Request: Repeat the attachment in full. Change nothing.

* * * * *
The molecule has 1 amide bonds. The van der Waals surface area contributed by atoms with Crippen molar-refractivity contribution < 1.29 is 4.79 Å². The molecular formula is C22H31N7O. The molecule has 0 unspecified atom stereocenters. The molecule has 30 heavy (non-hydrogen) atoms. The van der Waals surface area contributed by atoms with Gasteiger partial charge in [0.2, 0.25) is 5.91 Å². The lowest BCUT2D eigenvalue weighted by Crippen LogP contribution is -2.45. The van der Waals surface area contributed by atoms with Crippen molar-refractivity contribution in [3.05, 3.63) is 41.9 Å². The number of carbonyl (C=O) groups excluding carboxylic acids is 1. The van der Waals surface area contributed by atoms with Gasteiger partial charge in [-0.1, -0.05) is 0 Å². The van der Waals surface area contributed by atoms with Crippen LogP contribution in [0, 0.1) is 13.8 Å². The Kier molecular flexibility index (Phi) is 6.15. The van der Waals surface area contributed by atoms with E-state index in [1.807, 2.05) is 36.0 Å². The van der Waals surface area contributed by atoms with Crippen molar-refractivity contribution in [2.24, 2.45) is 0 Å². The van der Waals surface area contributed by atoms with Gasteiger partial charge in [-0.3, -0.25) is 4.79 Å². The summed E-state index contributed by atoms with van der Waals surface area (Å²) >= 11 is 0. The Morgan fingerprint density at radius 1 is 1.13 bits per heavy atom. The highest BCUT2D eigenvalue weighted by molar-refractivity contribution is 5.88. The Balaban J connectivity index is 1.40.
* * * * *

The molecule has 1 amide bonds. The van der Waals surface area contributed by atoms with Crippen molar-refractivity contribution < 1.29 is 4.79 Å². The molecular formula is C22H31N7O. The molecule has 0 unspecified atom stereocenters. The molecule has 30 heavy (non-hydrogen) atoms. The van der Waals surface area contributed by atoms with Gasteiger partial charge in [0.2, 0.25) is 5.91 Å². The lowest BCUT2D eigenvalue weighted by Crippen LogP contribution is -2.45. The van der Waals surface area contributed by atoms with Crippen molar-refractivity contribution in [3.05, 3.63) is 41.9 Å². The number of carbonyl (C=O) groups excluding carboxylic acids is 1. The van der Waals surface area contributed by atoms with Gasteiger partial charge in [-0.1, -0.05) is 0 Å². The van der Waals surface area contributed by atoms with Crippen LogP contribution in [0, 0.1) is 13.8 Å². The Kier molecular flexibility index (Phi) is 6.15. The van der Waals surface area contributed by atoms with E-state index in [1.807, 2.05) is 36.0 Å². The van der Waals surface area contributed by atoms with Crippen molar-refractivity contribution in [2.24, 2.45) is 0 Å². The van der Waals surface area contributed by atoms with Gasteiger partial charge in [-0.3, -0.25) is 4.79 Å². The summed E-state index contributed by atoms with van der Waals surface area (Å²) >= 11 is 0. The Morgan fingerprint density at radius 1 is 1.13 bits per heavy atom. The highest BCUT2D eigenvalue weighted by molar-refractivity contribution is 5.88. The Balaban J connectivity index is 1.40.